21 Days of Meditation and the Podcast launch!

Hey Everyone!

I’ve got two big announcements to make!

The podcast that I host, the Sivana Podcast, is finally launching tomorrow!  I will have details up once we launch, but for now you can check out our Soundcloud page (https://soundcloud.com/sivanapodcast) which does have Episode 0 up!

Also, my new online course, Transform Your Life with 21 Days of Meditation, will be launching soon. Guided meditations, breathing practices, video and audio tracks, plans for the busy yogi in the world finding their time to meditate between work and responsibilities, as well as those who are ready to dive in and commit to a complete immersion for 21 days!

If you want to be the first to know about the official launch date and get a special discount code for the course, I recommend signing up for my newsletter! Sign up here: 

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Updated: March 28, 2016 — 11:27 am

2 Comments

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  1. Hi Ashton:
    I listened to a couple podcasts and enjoyed them. A question for you: in your talk about Ganesh (sp?), you described a state where wicked people were getting into heaven through a kind of formalism, and that Ganesh was created to fix this unfairness by setting obstacles. i don’t think you connected the remedy with the quality of virtue in the people who lived the authentic lives. Are they not sinners, or does Hinduism have a different concept of sin?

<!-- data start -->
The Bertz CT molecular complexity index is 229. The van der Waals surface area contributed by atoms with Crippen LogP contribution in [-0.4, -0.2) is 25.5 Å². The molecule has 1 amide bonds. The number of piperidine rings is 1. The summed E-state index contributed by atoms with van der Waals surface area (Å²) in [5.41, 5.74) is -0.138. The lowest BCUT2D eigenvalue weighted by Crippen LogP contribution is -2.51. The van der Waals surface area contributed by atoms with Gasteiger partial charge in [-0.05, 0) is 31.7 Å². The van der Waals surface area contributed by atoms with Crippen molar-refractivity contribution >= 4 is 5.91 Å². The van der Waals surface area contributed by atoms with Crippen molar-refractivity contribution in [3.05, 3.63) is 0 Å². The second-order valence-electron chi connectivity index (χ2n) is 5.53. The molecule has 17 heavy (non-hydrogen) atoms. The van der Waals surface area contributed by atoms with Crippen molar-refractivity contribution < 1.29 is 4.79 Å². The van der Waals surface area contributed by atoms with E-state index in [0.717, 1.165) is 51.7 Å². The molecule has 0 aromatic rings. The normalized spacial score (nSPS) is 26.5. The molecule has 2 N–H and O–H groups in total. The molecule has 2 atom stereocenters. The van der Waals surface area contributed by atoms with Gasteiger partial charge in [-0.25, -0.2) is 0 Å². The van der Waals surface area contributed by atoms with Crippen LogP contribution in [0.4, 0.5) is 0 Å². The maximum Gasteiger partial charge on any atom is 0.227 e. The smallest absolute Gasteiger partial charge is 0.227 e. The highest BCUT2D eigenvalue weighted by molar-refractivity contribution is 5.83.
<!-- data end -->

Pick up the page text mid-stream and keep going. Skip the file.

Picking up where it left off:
Thanks.
    Tom

    1. Hi Tom!

      I think that’s a really great observation. I think virtue also plays a large role in the story. Given the emphasis of the three part mini-series, I chose to focus a little more on one’s purpose and the temptations of wealth and success, but absolutely we can have the conversation also tie into a conversation about a virtue. I think a big part of story telling is choosing a particular path/emphasis and going with it. The story (any story really) definitely can have multiple (and multi-layered) interpretations though.

      As far as heaven/hell, sin, etc… I think you would find quite a variance throughout Hinduism in terms of the specific beliefs. I’d say, as a whole, a Hindu would view heaven, hell, and sin much differently then someone coming from a Judeo-Christian background. In the story, I used the terms as a means of cultivating familiarity (since most of our audience is in the west and less likely to be Hindu) with ideas, to make it more understandable and accessible to a western mind more familiar with Judeo-Christian concepts.

      Most Hindu’s believe in reincarnation, so concepts of heaven/hell/sin can take on a role more of a living experience in the here and now. Is life a living hell for you, or a living heaven? What is your experience of moment to moment reality? Sin is also viewed much less about punishment from an external force, but rather about basic moral principles of interacting with people and the world around you.

      Thanks for reaching out!

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